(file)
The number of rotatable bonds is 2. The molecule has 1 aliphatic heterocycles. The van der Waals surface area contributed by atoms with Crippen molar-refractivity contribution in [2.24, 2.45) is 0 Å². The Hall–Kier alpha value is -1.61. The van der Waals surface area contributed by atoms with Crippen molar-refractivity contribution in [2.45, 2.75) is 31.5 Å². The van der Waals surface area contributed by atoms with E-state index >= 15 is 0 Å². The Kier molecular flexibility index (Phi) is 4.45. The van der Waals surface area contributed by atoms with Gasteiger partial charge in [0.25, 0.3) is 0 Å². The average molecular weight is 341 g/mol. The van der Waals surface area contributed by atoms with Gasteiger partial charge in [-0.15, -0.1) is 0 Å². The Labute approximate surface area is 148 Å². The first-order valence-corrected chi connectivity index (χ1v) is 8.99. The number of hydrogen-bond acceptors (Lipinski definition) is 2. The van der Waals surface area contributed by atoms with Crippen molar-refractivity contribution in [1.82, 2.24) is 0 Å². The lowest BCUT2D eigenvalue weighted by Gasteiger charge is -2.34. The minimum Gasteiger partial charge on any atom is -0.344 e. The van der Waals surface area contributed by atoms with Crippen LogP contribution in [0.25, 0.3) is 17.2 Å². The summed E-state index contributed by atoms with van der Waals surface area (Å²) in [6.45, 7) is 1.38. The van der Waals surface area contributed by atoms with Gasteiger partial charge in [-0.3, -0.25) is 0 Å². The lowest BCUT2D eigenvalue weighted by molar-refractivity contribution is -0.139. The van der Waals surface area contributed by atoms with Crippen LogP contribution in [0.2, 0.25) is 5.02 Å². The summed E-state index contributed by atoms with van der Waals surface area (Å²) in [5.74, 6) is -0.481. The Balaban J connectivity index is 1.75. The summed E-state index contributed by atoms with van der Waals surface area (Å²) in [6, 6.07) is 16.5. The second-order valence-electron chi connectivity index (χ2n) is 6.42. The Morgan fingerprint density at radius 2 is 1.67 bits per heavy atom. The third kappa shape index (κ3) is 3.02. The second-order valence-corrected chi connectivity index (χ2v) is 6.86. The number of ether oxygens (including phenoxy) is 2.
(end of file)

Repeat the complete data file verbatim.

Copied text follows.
The number of rotatable bonds is 2. The molecule has 1 aliphatic heterocycles. The van der Waals surface area contributed by atoms with Crippen molar-refractivity contribution in [2.24, 2.45) is 0 Å². The Hall–Kier alpha value is -1.61. The van der Waals surface area contributed by atoms with Crippen molar-refractivity contribution in [2.45, 2.75) is 31.5 Å². The van der Waals surface area contributed by atoms with E-state index >= 15 is 0 Å². The Kier molecular flexibility index (Phi) is 4.45. The van der Waals surface area contributed by atoms with Gasteiger partial charge in [0.25, 0.3) is 0 Å². The average molecular weight is 341 g/mol. The van der Waals surface area contributed by atoms with Gasteiger partial charge in [-0.15, -0.1) is 0 Å². The Labute approximate surface area is 148 Å². The first-order valence-corrected chi connectivity index (χ1v) is 8.99. The number of hydrogen-bond acceptors (Lipinski definition) is 2. The van der Waals surface area contributed by atoms with Crippen molar-refractivity contribution in [1.82, 2.24) is 0 Å². The lowest BCUT2D eigenvalue weighted by Gasteiger charge is -2.34. The minimum Gasteiger partial charge on any atom is -0.344 e. The van der Waals surface area contributed by atoms with Crippen LogP contribution in [0.25, 0.3) is 17.2 Å². The summed E-state index contributed by atoms with van der Waals surface area (Å²) in [6.45, 7) is 1.38. The van der Waals surface area contributed by atoms with Gasteiger partial charge in [-0.3, -0.25) is 0 Å². The lowest BCUT2D eigenvalue weighted by molar-refractivity contribution is -0.139. The van der Waals surface area contributed by atoms with Crippen LogP contribution in [0.2, 0.25) is 5.02 Å². The summed E-state index contributed by atoms with van der Waals surface area (Å²) in [5.74, 6) is -0.481. The Balaban J connectivity index is 1.75. The summed E-state index contributed by atoms with van der Waals surface area (Å²) in [6, 6.07) is 16.5. The second-order valence-electron chi connectivity index (χ2n) is 6.42. The Morgan fingerprint density at radius 2 is 1.67 bits per heavy atom. The third kappa shape index (κ3) is 3.02. The second-order valence-corrected chi connectivity index (χ2v) is 6.86. The number of ether oxygens (including phenoxy) is 2.